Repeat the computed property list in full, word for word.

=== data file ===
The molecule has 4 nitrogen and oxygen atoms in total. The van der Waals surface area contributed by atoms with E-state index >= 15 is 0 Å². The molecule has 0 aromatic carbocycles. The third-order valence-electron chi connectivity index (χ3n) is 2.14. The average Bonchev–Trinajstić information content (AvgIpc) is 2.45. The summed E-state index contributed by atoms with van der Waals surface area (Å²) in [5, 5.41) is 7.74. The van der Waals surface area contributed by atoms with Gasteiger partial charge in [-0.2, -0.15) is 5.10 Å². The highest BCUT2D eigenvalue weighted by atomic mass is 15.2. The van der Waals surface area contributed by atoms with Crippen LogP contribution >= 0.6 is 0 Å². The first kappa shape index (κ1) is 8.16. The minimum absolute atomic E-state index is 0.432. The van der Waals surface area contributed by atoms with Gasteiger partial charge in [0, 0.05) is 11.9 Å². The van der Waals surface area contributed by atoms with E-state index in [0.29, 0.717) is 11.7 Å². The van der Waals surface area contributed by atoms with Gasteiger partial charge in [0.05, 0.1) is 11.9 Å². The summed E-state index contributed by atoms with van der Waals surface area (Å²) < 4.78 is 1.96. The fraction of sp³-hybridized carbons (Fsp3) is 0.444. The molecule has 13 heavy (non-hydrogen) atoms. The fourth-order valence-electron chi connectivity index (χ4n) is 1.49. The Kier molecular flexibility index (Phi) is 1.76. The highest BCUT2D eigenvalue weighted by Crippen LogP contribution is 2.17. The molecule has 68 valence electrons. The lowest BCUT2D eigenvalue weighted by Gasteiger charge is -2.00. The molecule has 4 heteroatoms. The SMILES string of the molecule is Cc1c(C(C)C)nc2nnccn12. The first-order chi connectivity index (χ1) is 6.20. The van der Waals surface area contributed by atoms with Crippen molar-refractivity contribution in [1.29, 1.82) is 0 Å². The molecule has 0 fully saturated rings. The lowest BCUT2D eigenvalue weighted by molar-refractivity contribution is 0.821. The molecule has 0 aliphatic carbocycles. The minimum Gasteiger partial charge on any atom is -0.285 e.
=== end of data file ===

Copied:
The molecule has 4 nitrogen and oxygen atoms in total. The van der Waals surface area contributed by atoms with E-state index >= 15 is 0 Å². The molecule has 0 aromatic carbocycles. The third-order valence-electron chi connectivity index (χ3n) is 2.14. The average Bonchev–Trinajstić information content (AvgIpc) is 2.45. The summed E-state index contributed by atoms with van der Waals surface area (Å²) in [5, 5.41) is 7.74. The van der Waals surface area contributed by atoms with Gasteiger partial charge in [-0.2, -0.15) is 5.10 Å². The highest BCUT2D eigenvalue weighted by atomic mass is 15.2. The van der Waals surface area contributed by atoms with Crippen LogP contribution >= 0.6 is 0 Å². The first kappa shape index (κ1) is 8.16. The minimum absolute atomic E-state index is 0.432. The van der Waals surface area contributed by atoms with Gasteiger partial charge in [0, 0.05) is 11.9 Å². The van der Waals surface area contributed by atoms with E-state index in [0.29, 0.717) is 11.7 Å². The van der Waals surface area contributed by atoms with Gasteiger partial charge in [0.05, 0.1) is 11.9 Å². The summed E-state index contributed by atoms with van der Waals surface area (Å²) < 4.78 is 1.96. The fraction of sp³-hybridized carbons (Fsp3) is 0.444. The molecule has 13 heavy (non-hydrogen) atoms. The fourth-order valence-electron chi connectivity index (χ4n) is 1.49. The Kier molecular flexibility index (Phi) is 1.76. The highest BCUT2D eigenvalue weighted by Crippen LogP contribution is 2.17. The molecule has 68 valence electrons. The lowest BCUT2D eigenvalue weighted by Gasteiger charge is -2.00. The molecule has 4 heteroatoms. The SMILES string of the molecule is Cc1c(C(C)C)nc2nnccn12. The first-order chi connectivity index (χ1) is 6.20. The van der Waals surface area contributed by atoms with Crippen molar-refractivity contribution in [1.29, 1.82) is 0 Å². The molecule has 0 fully saturated rings. The lowest BCUT2D eigenvalue weighted by molar-refractivity contribution is 0.821. The molecule has 0 aliphatic carbocycles. The minimum Gasteiger partial charge on any atom is -0.285 e.